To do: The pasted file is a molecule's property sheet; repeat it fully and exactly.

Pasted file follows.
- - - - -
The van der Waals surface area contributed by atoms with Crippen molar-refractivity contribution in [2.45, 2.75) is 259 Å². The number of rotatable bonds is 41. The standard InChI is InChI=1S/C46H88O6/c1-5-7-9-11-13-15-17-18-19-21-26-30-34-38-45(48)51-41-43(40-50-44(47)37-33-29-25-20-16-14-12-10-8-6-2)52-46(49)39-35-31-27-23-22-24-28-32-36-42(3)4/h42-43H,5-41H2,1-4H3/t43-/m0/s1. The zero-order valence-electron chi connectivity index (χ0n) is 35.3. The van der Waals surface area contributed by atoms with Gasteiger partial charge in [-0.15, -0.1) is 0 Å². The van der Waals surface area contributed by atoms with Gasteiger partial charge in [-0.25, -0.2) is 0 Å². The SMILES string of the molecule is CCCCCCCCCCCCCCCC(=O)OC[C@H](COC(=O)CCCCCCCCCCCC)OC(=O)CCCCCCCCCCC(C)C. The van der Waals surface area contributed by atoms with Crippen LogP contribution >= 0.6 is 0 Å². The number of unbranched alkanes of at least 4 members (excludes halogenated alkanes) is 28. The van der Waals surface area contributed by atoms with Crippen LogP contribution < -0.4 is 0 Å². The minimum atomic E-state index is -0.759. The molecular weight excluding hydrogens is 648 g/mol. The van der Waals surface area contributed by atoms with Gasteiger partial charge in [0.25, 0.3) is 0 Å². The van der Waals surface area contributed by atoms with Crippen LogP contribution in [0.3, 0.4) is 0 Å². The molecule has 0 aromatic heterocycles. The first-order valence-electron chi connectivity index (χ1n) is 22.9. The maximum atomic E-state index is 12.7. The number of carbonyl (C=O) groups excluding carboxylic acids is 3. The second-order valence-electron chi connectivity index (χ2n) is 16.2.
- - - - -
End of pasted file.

The van der Waals surface area contributed by atoms with Crippen molar-refractivity contribution in [2.45, 2.75) is 259 Å². The number of rotatable bonds is 41. The standard InChI is InChI=1S/C46H88O6/c1-5-7-9-11-13-15-17-18-19-21-26-30-34-38-45(48)51-41-43(40-50-44(47)37-33-29-25-20-16-14-12-10-8-6-2)52-46(49)39-35-31-27-23-22-24-28-32-36-42(3)4/h42-43H,5-41H2,1-4H3/t43-/m0/s1. The zero-order valence-electron chi connectivity index (χ0n) is 35.3. The van der Waals surface area contributed by atoms with Gasteiger partial charge in [-0.15, -0.1) is 0 Å². The van der Waals surface area contributed by atoms with Gasteiger partial charge in [-0.25, -0.2) is 0 Å². The SMILES string of the molecule is CCCCCCCCCCCCCCCC(=O)OC[C@H](COC(=O)CCCCCCCCCCCC)OC(=O)CCCCCCCCCCC(C)C. The van der Waals surface area contributed by atoms with Crippen LogP contribution >= 0.6 is 0 Å². The number of unbranched alkanes of at least 4 members (excludes halogenated alkanes) is 28. The van der Waals surface area contributed by atoms with Crippen LogP contribution < -0.4 is 0 Å². The minimum atomic E-state index is -0.759. The molecular weight excluding hydrogens is 648 g/mol. The van der Waals surface area contributed by atoms with Gasteiger partial charge in [0.25, 0.3) is 0 Å². The van der Waals surface area contributed by atoms with Crippen LogP contribution in [0.3, 0.4) is 0 Å². The molecule has 0 aromatic heterocycles. The first-order valence-electron chi connectivity index (χ1n) is 22.9. The maximum atomic E-state index is 12.7. The number of carbonyl (C=O) groups excluding carboxylic acids is 3. The second-order valence-electron chi connectivity index (χ2n) is 16.2.